Qigong Fever Book – History of Qi Gong in China

history of qigong in China Qi Gong fever david palmer

Qigong a regimen of body, breath, and mental training exercises was one of the most widespread cultural and religious movements of late-twentieth-century urban China. The practice was promoted by senior Communist Party leaders as a uniquely Chinese healing tradition and as a harbinger of a new scientific revolution, yet the movement’s mass popularity and the almost religious devotion of its followers led to its ruthless suppression. In this absorbing and revealing book, David A. Palmer relies on a combination of historical, anthropological, and sociological perspectives to describe the spread of the qigong craze and its reflection of key trends that have shaped China since 1949, including the search for a national identity and an emphasis on the absolute authority of science. Qigong offered the promise of an all-powerful technology of the body rooted in the mysteries of Chinese culture. However, after 1995 the scientific underpinnings of qigong came under attack, its leaders were denounced as charlatans, and its networks of followers, notably Falungong, were suppressed as “evil cults.” According to Palmer, the success of the movement proves that a hugely important religious dimension not only survived under the CCP but was actively fostered, if not created, by high-ranking party members. Tracing the complex relationships among the masters, officials, scientists, practitioners, and ideologues involved in qigong, Palmer opens a fascinating window on the transformation of Chinese tradition as it evolved along with the Chinese state. As he brilliantly demonstrates, the rise and collapse of the qigong movement is key to understanding the politics and culture of post-Mao society.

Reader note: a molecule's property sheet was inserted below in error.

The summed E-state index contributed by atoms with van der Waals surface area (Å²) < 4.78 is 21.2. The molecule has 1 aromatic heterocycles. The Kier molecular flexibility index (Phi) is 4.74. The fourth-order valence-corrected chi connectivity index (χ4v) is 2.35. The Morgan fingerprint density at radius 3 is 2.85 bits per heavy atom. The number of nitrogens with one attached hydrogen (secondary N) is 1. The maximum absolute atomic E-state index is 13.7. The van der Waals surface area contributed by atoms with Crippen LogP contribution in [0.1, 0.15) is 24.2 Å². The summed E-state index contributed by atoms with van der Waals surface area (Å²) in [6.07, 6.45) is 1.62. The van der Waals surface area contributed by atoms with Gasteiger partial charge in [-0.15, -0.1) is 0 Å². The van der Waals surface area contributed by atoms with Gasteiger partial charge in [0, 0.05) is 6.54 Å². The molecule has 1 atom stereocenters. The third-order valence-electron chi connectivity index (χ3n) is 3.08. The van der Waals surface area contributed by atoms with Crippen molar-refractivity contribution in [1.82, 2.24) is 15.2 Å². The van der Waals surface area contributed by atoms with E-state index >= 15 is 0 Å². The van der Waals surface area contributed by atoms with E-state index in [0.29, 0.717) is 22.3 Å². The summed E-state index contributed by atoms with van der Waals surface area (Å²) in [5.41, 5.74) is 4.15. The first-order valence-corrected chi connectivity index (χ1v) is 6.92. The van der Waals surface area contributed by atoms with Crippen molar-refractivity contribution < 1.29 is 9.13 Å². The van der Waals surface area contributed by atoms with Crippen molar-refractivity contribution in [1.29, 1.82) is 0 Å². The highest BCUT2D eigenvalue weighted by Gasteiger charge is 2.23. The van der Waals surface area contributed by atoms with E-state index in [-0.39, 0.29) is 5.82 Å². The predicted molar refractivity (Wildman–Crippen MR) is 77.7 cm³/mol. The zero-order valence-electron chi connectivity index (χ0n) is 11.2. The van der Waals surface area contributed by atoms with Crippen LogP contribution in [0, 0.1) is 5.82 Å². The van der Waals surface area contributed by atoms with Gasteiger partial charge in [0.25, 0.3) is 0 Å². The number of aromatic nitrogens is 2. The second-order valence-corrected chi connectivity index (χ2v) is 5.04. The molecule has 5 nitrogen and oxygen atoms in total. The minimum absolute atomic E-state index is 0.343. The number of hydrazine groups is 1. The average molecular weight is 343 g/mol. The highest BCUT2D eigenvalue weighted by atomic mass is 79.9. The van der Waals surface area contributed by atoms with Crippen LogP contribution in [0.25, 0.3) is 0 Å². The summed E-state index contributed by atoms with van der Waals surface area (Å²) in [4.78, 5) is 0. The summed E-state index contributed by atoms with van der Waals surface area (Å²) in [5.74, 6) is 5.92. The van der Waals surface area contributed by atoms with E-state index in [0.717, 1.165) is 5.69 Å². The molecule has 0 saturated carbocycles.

David A. Palmer – Why he studied Chinese religion

Well, I was born in and grew up in Toronto and um. Toronto is a city that has a significant Chinese population and actually, in my high school, which was Jarvis collegiate in downtown Toronto. I think around about a third of the students were Chinese and Vietnamese, and often Chinese Vietnamese, and so in the hallways of the school.

Every day we could hear people speaking Cantonese and various dialects of Chinese, and so the existence of Chinese culture was certainly a palpable presence around me when i was in high school and i had a very good friend and actually, he’s also a contributor to this volume.

My classmate Elijah Siegler was and is an aficionado of Chinese food, and so he uh he would take me and our gang of friends to Chinese restaurants. Very often, and so i developed a taste for dim sum and uh and Chinese food, and we were also on the – and i guess my first uh.

Perhaps I don’t know when it really was, but my first um uh exposure to uh something related to Chinese religion was with the yi jing with the book of changes. Now, how did this happen was that Elijah and I were members of the school debating team and we often did pretty humorous things when we were in inter-school debating competitions, and at one point at one competition, I can’t remember what the topic of debate Was but we actually brought an Ejing and we cast coins in the middle of the debate, to find the argument that we were going to use in the debate.

So that was the first time that I engaged in some kind of practice, which is related to what we’re calling Chinese religion here and um. Did it work? Well, I think we won the debate.

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